14. Belief Propagation on Trees Va Vb Vc Vg Vh Vd Ve Forward Pass: Leaf  Root Backward Pass: Root  Leaf All min-marginals are computed

    15. Computational Complexity • Each constant takes O(|L|) • Number of constants - O(|E||L|) O(|E||L|2) • Memory required ? O(|E||L|)

    16. Belief Propagation on Cycles b;1 a;1 b;0 a;0 Va Vb c;1 d;1 c;0 d;0 Vd Vc Remember my suggestion? Fix the label of Va

    17. Belief Propagation on Cycles b;1 b;0 a;0 Va Vb c;1 d;1 c;0 d;0 Vd Vc Equivalent to a tree-structured problem

    18. Belief Propagation on Cycles b;1 a;1 b;0 Va Vb c;1 d;1 c;0 d;0 Vd Vc Equivalent to a tree-structured problem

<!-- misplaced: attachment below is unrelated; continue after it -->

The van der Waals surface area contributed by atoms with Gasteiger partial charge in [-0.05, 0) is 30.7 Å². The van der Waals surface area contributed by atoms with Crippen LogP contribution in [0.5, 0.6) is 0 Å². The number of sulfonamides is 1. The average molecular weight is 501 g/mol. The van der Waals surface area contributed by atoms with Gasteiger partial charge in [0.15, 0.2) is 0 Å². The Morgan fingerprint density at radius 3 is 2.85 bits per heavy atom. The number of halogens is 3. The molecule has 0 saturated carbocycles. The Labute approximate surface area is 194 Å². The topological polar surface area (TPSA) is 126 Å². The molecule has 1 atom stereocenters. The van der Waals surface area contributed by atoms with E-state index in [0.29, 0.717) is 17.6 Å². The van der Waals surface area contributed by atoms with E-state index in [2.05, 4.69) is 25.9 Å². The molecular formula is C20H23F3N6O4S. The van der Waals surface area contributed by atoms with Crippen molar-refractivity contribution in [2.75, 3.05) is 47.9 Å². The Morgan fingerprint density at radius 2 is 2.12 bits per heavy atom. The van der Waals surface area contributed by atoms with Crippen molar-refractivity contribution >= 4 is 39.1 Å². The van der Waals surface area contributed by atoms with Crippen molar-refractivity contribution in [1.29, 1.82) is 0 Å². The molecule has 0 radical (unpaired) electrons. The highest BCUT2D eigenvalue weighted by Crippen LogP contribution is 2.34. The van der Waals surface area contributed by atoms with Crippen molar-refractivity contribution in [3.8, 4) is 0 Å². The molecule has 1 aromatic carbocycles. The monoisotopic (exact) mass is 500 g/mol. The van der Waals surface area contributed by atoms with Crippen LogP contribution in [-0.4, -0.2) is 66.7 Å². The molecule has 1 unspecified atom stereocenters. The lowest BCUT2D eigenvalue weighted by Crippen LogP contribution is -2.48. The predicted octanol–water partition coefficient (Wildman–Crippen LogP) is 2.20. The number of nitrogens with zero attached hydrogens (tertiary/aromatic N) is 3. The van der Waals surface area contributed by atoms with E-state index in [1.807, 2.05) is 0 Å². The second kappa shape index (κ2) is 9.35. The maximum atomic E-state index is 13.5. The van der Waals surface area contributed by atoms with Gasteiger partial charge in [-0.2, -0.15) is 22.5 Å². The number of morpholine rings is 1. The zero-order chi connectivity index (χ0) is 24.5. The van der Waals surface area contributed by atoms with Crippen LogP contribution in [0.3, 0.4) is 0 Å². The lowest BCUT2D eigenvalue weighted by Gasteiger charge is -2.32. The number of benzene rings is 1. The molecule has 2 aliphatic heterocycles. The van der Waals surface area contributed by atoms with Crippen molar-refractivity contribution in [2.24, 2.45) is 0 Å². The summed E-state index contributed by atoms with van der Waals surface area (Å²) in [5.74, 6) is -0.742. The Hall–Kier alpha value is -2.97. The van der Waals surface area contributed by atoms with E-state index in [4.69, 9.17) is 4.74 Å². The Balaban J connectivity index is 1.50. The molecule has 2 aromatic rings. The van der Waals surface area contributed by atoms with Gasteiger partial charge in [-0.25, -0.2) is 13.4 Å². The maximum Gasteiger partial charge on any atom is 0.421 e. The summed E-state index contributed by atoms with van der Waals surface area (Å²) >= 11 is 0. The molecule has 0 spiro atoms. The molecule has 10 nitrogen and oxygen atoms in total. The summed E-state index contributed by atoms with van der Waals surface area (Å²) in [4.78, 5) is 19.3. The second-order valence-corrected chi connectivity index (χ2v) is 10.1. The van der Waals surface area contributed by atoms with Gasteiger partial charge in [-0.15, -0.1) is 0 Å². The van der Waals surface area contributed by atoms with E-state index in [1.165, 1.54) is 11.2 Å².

19. Belief Propagation on Cycles b;1 a;1 b;0 a;0 Va Vb c;1 d;1 c;0 d;0 Vd Vc This approach quickly becomes infeasible Choose the minimum energy solution

    20. Vincent Algayres Algorithm b;0 a;0 Va Vb c;1 d;1 c;0 d;0 Vd Vc Compute zero cost paths from all labels of Va to all labels of Vd. Requires fixing Va.

    21. Speed-Ups for Special Cases ab;ik= 0, if i = k = C, otherwise. Mab;k = mini { a;i + ab;ik} Felzenszwalb and Huttenlocher, 2004

    22. Speed-Ups for Special Cases ab;ik= wab|i-k| Mab;k = mini { a;i + ab;ik} Felzenszwalb and Huttenlocher, 2004

    23. Speed-Ups for Special Cases ab;ik= min{wab|i-k|, C} Mab;k = mini { a;i + ab;ik} Felzenszwalb and Huttenlocher, 2004

    24. Speed-Ups for Special Cases ab;ik= min{wab(i-k)2, C} Mab;k = mini { a;i + ab;ik} Felzenszwalb and Huttenlocher, 2004

    25. Lecture 3